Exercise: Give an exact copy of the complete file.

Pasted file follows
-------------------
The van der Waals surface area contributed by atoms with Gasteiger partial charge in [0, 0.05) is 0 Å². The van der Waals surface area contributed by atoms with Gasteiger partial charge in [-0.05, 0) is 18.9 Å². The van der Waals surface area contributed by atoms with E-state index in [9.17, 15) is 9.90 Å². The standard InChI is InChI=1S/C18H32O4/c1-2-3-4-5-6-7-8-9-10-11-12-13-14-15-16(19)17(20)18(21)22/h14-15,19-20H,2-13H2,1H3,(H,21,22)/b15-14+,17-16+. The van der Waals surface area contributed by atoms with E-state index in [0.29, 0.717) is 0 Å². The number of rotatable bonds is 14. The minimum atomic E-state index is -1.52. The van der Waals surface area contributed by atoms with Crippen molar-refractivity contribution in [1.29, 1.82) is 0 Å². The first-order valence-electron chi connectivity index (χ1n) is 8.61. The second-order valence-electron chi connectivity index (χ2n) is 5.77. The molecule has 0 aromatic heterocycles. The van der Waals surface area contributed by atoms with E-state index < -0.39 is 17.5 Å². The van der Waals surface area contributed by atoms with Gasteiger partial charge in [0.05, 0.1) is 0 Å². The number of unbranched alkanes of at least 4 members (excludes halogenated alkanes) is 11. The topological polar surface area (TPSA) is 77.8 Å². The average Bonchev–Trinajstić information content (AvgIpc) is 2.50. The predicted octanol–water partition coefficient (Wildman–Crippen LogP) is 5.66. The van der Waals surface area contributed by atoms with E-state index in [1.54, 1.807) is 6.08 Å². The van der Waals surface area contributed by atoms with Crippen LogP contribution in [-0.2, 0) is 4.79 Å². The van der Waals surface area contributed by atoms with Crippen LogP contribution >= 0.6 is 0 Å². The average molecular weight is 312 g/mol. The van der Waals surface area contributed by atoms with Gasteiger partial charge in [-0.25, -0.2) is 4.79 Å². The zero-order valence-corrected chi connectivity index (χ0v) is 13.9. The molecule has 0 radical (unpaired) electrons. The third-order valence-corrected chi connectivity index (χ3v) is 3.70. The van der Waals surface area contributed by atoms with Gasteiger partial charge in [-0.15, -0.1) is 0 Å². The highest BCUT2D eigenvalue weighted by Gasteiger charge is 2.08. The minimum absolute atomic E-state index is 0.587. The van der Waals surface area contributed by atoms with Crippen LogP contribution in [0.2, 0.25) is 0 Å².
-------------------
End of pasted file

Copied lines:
The van der Waals surface area contributed by atoms with Gasteiger partial charge in [0, 0.05) is 0 Å². The van der Waals surface area contributed by atoms with Gasteiger partial charge in [-0.05, 0) is 18.9 Å². The van der Waals surface area contributed by atoms with E-state index in [9.17, 15) is 9.90 Å². The standard InChI is InChI=1S/C18H32O4/c1-2-3-4-5-6-7-8-9-10-11-12-13-14-15-16(19)17(20)18(21)22/h14-15,19-20H,2-13H2,1H3,(H,21,22)/b15-14+,17-16+. The van der Waals surface area contributed by atoms with E-state index in [0.29, 0.717) is 0 Å². The number of rotatable bonds is 14. The minimum atomic E-state index is -1.52. The van der Waals surface area contributed by atoms with Crippen molar-refractivity contribution in [1.29, 1.82) is 0 Å². The first-order valence-electron chi connectivity index (χ1n) is 8.61. The second-order valence-electron chi connectivity index (χ2n) is 5.77. The molecule has 0 aromatic heterocycles. The van der Waals surface area contributed by atoms with E-state index < -0.39 is 17.5 Å². The van der Waals surface area contributed by atoms with Gasteiger partial charge in [0.05, 0.1) is 0 Å². The number of unbranched alkanes of at least 4 members (excludes halogenated alkanes) is 11. The topological polar surface area (TPSA) is 77.8 Å². The average Bonchev–Trinajstić information content (AvgIpc) is 2.50. The predicted octanol–water partition coefficient (Wildman–Crippen LogP) is 5.66. The van der Waals surface area contributed by atoms with E-state index in [1.54, 1.807) is 6.08 Å². The van der Waals surface area contributed by atoms with Crippen LogP contribution in [-0.2, 0) is 4.79 Å². The van der Waals surface area contributed by atoms with Crippen LogP contribution >= 0.6 is 0 Å². The average molecular weight is 312 g/mol. The van der Waals surface area contributed by atoms with Gasteiger partial charge in [-0.25, -0.2) is 4.79 Å². The zero-order valence-corrected chi connectivity index (χ0v) is 13.9. The molecule has 0 radical (unpaired) electrons. The third-order valence-corrected chi connectivity index (χ3v) is 3.70. The van der Waals surface area contributed by atoms with Gasteiger partial charge in [-0.15, -0.1) is 0 Å². The highest BCUT2D eigenvalue weighted by Gasteiger charge is 2.08. The minimum absolute atomic E-state index is 0.587. The van der Waals surface area contributed by atoms with Crippen LogP contribution in [0.2, 0.25) is 0 Å².